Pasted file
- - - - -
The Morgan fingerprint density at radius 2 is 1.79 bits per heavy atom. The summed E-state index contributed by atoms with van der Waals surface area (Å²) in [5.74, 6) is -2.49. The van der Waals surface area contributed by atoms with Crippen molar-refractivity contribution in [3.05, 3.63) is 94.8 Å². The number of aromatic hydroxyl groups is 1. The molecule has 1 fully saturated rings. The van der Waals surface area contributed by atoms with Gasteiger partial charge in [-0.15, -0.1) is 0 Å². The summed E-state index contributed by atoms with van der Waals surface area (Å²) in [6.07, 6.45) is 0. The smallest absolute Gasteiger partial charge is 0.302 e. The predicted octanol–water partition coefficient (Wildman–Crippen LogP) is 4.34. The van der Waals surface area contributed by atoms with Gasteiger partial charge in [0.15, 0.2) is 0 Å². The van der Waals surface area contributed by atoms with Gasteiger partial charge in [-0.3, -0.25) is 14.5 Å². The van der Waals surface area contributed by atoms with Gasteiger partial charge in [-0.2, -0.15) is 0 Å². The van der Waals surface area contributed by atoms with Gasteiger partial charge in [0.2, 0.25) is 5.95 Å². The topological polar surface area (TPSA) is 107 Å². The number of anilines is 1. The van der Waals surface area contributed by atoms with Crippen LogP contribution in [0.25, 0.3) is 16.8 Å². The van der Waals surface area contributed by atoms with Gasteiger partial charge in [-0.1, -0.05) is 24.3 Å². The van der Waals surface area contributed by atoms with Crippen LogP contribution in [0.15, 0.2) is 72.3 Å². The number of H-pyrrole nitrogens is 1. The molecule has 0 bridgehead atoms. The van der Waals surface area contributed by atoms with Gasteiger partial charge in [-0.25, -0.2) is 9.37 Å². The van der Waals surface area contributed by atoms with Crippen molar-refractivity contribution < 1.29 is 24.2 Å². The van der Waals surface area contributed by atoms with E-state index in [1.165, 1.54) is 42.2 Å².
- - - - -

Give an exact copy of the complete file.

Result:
The Morgan fingerprint density at radius 2 is 1.79 bits per heavy atom. The summed E-state index contributed by atoms with van der Waals surface area (Å²) in [5.74, 6) is -2.49. The van der Waals surface area contributed by atoms with Crippen molar-refractivity contribution in [3.05, 3.63) is 94.8 Å². The number of aromatic hydroxyl groups is 1. The molecule has 1 fully saturated rings. The van der Waals surface area contributed by atoms with Gasteiger partial charge in [-0.15, -0.1) is 0 Å². The summed E-state index contributed by atoms with van der Waals surface area (Å²) in [6.07, 6.45) is 0. The smallest absolute Gasteiger partial charge is 0.302 e. The predicted octanol–water partition coefficient (Wildman–Crippen LogP) is 4.34. The van der Waals surface area contributed by atoms with Gasteiger partial charge in [0.15, 0.2) is 0 Å². The van der Waals surface area contributed by atoms with Gasteiger partial charge in [-0.3, -0.25) is 14.5 Å². The van der Waals surface area contributed by atoms with Gasteiger partial charge in [-0.2, -0.15) is 0 Å². The van der Waals surface area contributed by atoms with Gasteiger partial charge in [0.2, 0.25) is 5.95 Å². The topological polar surface area (TPSA) is 107 Å². The number of anilines is 1. The van der Waals surface area contributed by atoms with Crippen LogP contribution in [0.25, 0.3) is 16.8 Å². The van der Waals surface area contributed by atoms with Gasteiger partial charge in [-0.1, -0.05) is 24.3 Å². The van der Waals surface area contributed by atoms with Crippen LogP contribution in [0.15, 0.2) is 72.3 Å². The number of H-pyrrole nitrogens is 1. The molecule has 0 bridgehead atoms. The van der Waals surface area contributed by atoms with Gasteiger partial charge in [-0.25, -0.2) is 9.37 Å². The van der Waals surface area contributed by atoms with Crippen molar-refractivity contribution < 1.29 is 24.2 Å². The van der Waals surface area contributed by atoms with E-state index in [1.165, 1.54) is 42.2 Å².